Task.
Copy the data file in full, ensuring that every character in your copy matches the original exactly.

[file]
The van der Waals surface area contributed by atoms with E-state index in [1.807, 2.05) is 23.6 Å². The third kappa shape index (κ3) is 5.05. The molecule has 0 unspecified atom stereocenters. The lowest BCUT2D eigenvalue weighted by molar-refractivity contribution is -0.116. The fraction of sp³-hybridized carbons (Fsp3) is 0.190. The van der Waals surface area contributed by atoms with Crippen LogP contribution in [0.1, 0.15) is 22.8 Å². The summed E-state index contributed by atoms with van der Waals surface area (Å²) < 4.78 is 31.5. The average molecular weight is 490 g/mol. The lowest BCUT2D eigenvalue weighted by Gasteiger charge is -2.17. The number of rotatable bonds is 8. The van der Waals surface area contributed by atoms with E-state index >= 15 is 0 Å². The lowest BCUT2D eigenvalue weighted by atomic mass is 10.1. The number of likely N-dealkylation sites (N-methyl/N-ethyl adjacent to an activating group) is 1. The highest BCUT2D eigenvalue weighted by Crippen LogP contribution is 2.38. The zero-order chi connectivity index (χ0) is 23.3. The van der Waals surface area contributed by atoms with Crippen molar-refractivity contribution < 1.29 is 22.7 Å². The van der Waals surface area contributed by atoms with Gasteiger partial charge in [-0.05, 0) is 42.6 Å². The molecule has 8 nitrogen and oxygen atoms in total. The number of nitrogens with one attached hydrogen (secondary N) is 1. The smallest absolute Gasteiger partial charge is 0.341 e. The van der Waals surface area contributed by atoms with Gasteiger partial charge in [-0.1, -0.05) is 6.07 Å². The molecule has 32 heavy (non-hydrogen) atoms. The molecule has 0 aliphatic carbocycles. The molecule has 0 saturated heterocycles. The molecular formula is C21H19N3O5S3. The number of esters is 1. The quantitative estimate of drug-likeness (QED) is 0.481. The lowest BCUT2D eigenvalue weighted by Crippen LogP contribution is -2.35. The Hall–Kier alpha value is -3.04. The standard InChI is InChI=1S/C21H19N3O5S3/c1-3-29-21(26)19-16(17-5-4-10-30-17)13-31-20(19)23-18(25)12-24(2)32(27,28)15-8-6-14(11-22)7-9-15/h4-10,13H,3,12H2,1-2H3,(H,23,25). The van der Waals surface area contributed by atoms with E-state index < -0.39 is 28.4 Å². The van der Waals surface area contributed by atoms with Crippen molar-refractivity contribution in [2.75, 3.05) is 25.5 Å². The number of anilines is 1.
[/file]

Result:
The van der Waals surface area contributed by atoms with E-state index in [1.807, 2.05) is 23.6 Å². The third kappa shape index (κ3) is 5.05. The molecule has 0 unspecified atom stereocenters. The lowest BCUT2D eigenvalue weighted by molar-refractivity contribution is -0.116. The fraction of sp³-hybridized carbons (Fsp3) is 0.190. The van der Waals surface area contributed by atoms with Crippen LogP contribution in [0.1, 0.15) is 22.8 Å². The summed E-state index contributed by atoms with van der Waals surface area (Å²) < 4.78 is 31.5. The average molecular weight is 490 g/mol. The lowest BCUT2D eigenvalue weighted by Gasteiger charge is -2.17. The number of rotatable bonds is 8. The van der Waals surface area contributed by atoms with E-state index >= 15 is 0 Å². The lowest BCUT2D eigenvalue weighted by atomic mass is 10.1. The number of likely N-dealkylation sites (N-methyl/N-ethyl adjacent to an activating group) is 1. The highest BCUT2D eigenvalue weighted by Crippen LogP contribution is 2.38. The zero-order chi connectivity index (χ0) is 23.3. The van der Waals surface area contributed by atoms with Crippen molar-refractivity contribution < 1.29 is 22.7 Å². The van der Waals surface area contributed by atoms with Gasteiger partial charge in [-0.05, 0) is 42.6 Å². The molecule has 8 nitrogen and oxygen atoms in total. The number of nitrogens with one attached hydrogen (secondary N) is 1. The smallest absolute Gasteiger partial charge is 0.341 e. The van der Waals surface area contributed by atoms with Gasteiger partial charge in [-0.1, -0.05) is 6.07 Å². The molecule has 32 heavy (non-hydrogen) atoms. The molecule has 0 aliphatic carbocycles. The molecule has 0 saturated heterocycles. The molecular formula is C21H19N3O5S3. The number of esters is 1. The quantitative estimate of drug-likeness (QED) is 0.481. The lowest BCUT2D eigenvalue weighted by Crippen LogP contribution is -2.35. The Hall–Kier alpha value is -3.04. The standard InChI is InChI=1S/C21H19N3O5S3/c1-3-29-21(26)19-16(17-5-4-10-30-17)13-31-20(19)23-18(25)12-24(2)32(27,28)15-8-6-14(11-22)7-9-15/h4-10,13H,3,12H2,1-2H3,(H,23,25). The van der Waals surface area contributed by atoms with E-state index < -0.39 is 28.4 Å². The van der Waals surface area contributed by atoms with Crippen molar-refractivity contribution in [2.75, 3.05) is 25.5 Å². The number of anilines is 1.